The Go-Between’s Amanda Brown and Lindy Morrison with director Kriv Stenders (Photo credit: Essential Media).
Director Kriv Stenders is proud to have two films currently in cinemas – Australia Day and The Go-Betweens: Right Here – which are at the forefront of screen industry initiatives.
So he is less concerned about the Australian box office takings for both titles than the potential for each to have, as he puts it, a long tail.
Produced by Hoodlum Entertainment, Australia Day is the first premium VOD (PVOD) release from partners Foxtel and Dendy Direct.
The thriller starring Bryan Brown, Shari Sebbens, Sean Keenan, Matthew Le Nevez, Daniel Webber and Elias Anton has grossed $60,000 in 12 days on 13 screens, including festival screenings.
From September 27 the title has been available to rent on Foxtel Store for $24.95 and on Dendy Direct, branded Dendy Marquee, for $19.95, the first of at least five titles which will be released on that model between now and Christmas.
There will be the usual 90-days window between the theatrical premiere and electronic sell-through (EST), VOD and DVD.
Stenders is keen to see the buy-rates but is convinced the model will work as an alternative to what he describes an antiquated distribution system.
“I’d be happy to make that films that way for the rest of my life, because at least you are making films, working in the medium that you love,” he tells IF from New Zealand, after flying in from Tonga where he has been shooting Uncharted with Sam Neill.
“I am not a purist about cinema screens, which are great, but there are so many other ways to watch a film or a story. I call it the new screen.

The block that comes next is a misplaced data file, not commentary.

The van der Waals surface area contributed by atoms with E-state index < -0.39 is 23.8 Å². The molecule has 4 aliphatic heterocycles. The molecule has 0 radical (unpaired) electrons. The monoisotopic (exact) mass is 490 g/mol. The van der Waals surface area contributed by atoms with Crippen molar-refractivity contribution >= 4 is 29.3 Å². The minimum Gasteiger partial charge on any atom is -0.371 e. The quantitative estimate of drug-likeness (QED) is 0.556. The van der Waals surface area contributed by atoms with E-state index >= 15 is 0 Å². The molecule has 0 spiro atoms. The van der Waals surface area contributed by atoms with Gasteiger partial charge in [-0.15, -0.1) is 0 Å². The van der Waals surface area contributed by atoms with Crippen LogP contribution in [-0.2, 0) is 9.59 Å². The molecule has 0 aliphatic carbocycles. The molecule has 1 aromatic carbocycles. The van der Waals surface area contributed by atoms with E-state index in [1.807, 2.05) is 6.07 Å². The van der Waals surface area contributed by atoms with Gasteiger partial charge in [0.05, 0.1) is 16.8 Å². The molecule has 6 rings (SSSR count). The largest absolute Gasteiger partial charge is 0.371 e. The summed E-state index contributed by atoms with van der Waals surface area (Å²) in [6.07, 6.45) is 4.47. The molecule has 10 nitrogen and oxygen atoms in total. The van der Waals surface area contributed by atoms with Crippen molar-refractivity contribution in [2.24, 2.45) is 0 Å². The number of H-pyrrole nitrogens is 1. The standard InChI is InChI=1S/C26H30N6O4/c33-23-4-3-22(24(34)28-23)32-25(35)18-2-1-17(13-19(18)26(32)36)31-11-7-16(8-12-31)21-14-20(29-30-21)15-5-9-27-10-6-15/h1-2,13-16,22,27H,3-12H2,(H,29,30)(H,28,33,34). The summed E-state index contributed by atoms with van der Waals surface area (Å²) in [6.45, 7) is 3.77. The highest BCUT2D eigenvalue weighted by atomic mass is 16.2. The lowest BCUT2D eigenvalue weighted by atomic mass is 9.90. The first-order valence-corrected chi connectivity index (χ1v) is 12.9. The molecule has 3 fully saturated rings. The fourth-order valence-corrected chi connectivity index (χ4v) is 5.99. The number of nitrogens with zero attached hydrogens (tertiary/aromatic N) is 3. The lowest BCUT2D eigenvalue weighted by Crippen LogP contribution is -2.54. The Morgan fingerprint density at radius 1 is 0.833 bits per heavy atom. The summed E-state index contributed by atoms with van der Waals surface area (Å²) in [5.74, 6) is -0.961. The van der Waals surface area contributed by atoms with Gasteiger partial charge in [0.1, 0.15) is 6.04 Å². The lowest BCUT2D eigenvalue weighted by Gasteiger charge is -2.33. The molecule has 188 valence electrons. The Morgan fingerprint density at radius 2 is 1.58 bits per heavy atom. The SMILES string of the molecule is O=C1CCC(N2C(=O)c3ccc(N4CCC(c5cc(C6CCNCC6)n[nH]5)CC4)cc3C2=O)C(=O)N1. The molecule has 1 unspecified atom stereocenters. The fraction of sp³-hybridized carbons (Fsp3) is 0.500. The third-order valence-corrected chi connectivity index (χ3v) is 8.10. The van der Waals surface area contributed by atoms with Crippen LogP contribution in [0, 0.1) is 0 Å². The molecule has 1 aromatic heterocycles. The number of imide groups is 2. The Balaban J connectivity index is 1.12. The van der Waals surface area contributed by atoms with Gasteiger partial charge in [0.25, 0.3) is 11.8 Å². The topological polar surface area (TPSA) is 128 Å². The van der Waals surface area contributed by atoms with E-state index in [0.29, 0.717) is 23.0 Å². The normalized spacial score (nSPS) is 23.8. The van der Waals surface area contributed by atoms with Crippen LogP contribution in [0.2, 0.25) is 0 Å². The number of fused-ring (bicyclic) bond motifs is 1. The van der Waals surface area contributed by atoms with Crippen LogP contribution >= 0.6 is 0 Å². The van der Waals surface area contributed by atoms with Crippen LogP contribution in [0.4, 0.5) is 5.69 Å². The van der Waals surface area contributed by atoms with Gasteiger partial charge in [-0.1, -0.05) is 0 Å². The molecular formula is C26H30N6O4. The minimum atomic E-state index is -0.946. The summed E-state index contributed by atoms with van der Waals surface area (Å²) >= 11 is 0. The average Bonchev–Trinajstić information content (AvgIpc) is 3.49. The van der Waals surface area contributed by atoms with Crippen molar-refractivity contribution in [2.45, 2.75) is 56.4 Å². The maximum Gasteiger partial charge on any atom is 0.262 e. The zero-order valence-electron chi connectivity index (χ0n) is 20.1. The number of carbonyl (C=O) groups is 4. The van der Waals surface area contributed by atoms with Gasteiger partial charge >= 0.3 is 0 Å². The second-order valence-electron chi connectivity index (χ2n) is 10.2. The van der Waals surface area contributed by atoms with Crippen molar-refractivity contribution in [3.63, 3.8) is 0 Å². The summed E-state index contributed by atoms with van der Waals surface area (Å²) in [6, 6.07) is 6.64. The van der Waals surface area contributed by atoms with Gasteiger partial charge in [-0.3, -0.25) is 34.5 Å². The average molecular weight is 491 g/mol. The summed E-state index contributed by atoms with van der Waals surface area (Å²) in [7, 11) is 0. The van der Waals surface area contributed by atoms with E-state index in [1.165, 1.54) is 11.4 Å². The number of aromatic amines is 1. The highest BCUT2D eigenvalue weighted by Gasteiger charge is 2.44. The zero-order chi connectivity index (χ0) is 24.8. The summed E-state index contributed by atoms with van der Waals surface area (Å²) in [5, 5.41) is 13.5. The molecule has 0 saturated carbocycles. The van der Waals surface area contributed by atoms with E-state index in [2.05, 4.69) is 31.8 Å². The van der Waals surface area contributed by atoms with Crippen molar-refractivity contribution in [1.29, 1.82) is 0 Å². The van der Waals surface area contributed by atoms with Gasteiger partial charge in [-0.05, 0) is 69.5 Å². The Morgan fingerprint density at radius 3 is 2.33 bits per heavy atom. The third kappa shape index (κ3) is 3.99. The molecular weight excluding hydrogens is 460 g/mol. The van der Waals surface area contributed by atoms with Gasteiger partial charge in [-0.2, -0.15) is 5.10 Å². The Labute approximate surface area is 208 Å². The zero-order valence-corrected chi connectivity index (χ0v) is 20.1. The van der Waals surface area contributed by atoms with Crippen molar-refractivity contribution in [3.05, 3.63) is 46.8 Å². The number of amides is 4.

“With Australia Day I wanted to deliver a fast moving, compelling, thrilling story. I know it’s not everyone’s cup of tea but I am very proud of it.”
Released by Umbrella Entertainment and produced by Joe Weatherstone for Essential Media and Entertainment, The Go-Betweens doc rang up $20,000 in five days at 10 screens and $32,000 with Sydney Festival screenings.
“It is a limited theatrical release so I am not surprised at the modest theatrical returns,” Stenders said.
A 60-minute version will screen in November on ABC TV. The film was the first funded by the Screen NSW-ABC TV Arts Documentary Feature Fund, a three-year joint initiative to fund one feature arts documentary each year. That fund chipped in $250,000 and Screen Australia kicked in $300,000, plus investment from Essential and Umbrella.
The feature will be available on home entertainment following the ABC screening, positioned to cash in on the publicity and glowing reviews for the theatrical release.
Negotiations are underway with a UK-based international sales agent and Stenders is hopeful of festival exposure leading to a distribution deal in the US, where the band still has a loyal following, and of deals in Europe. “It should have a long tail,” he said.
Among the hardest working directors, Stenders will continue shooting the six-part Uncharted series, produced by Essential and Frame Up Films for Foxtel’s History channel, until December. Stenders first worked with the veteran Kiwi actor on Essential’s ABC doco Why Anzac with Sam Neill. “He is a young scoundrel at heart and a lovely man to work with, a really clever and creative guy,” he said.
He will then direct two episodes of Easy Tiger’s Jack Irish. Meanwhile, Wake in Fright, the two-parter he directed for Lingo Pictures, premieres on Network Ten on October 8.